“Colorectal cancer is getting earlier and earlier. Over the past 20 years there has been an increase in cases in the population aged 20 to 49, particularly in the United States and Northern Europe. Recent data tells us of a 5% annual increase in Scandinavian populations, in England, but also in other areas such as France. The reasons for the early development of this tumor, not surprisingly called ‘early cancer’, are linked to lifestyle, obesity, diet more and more Western-style. There are studies that show how some substances contained in food can promote inflammation and therefore the onset of early-onset colorectal cancer “. Thus Luigi Ricciardiello, associate professor of Gastroenterology at the University of Bologna, on the occasion of the 28th Fismad Congress underway in Rome.
For the gastroenterologist, prevention is essential. “Screening saves lives, reduces both incidence and mortality – underlines Ricciardiello – The population to which colorectal cancer screening is aimed is that between 50 and 70 years. We have introduced population screening since the mid-2000s. in all Italian regions. This form of prevention is carried out with a very simple test which is that of fecal blood. When the test is positive, the individual is called to have a colonoscopy and, through the removal of polyps or the identification of a malignant tumor, but at an early stage, we are able to effectively reduce mortality “.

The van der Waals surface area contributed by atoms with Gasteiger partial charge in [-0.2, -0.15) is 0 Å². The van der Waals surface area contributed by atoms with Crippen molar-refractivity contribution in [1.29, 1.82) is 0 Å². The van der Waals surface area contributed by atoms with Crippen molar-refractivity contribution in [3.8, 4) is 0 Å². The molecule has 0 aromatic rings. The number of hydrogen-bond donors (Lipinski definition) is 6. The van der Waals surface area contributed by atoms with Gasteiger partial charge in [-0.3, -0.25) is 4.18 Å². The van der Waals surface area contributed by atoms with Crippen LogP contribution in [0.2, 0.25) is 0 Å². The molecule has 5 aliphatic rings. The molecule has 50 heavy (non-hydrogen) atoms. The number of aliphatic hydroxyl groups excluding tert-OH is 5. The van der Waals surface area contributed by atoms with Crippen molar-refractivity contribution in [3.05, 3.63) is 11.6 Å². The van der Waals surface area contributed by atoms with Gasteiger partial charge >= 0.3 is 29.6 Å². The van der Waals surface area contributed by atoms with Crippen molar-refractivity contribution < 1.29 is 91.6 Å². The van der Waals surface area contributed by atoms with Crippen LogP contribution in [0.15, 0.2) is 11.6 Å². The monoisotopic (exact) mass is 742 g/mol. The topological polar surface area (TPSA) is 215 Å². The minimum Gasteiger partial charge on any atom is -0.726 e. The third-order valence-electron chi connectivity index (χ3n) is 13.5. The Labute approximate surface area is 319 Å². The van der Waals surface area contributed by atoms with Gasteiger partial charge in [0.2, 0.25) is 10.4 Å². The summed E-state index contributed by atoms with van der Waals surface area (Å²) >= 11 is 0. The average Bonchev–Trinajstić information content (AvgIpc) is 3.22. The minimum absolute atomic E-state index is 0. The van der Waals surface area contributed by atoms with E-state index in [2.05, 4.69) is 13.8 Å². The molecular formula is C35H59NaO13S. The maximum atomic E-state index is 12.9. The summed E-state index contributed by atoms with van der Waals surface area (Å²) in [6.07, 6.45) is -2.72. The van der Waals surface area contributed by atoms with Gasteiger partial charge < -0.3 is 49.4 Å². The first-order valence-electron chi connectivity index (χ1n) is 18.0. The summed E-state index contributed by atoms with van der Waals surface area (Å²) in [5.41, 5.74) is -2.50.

However “the pandemic – recalls the expert – weighed heavily on the diagnosis, especially during the first months of closure due to the virus. The screening programs suffered a very significant delay. With a group of researchers we quantified the effect of the various lockdowns and screening delays on the most advanced disease, that is the least treatable. And what we have shown is that, for delays of more than 6 months, there is an increase in the most advanced cases, with an increased 5-year mortality 12% “. Surely “there have been great efforts by the Regions to mitigate the effect of delays, for example by increasing the number of services – suggests Ricciardiello – and also working with pharmacies to distribute the kits. But on these measures we will have more consistent data in the next years”.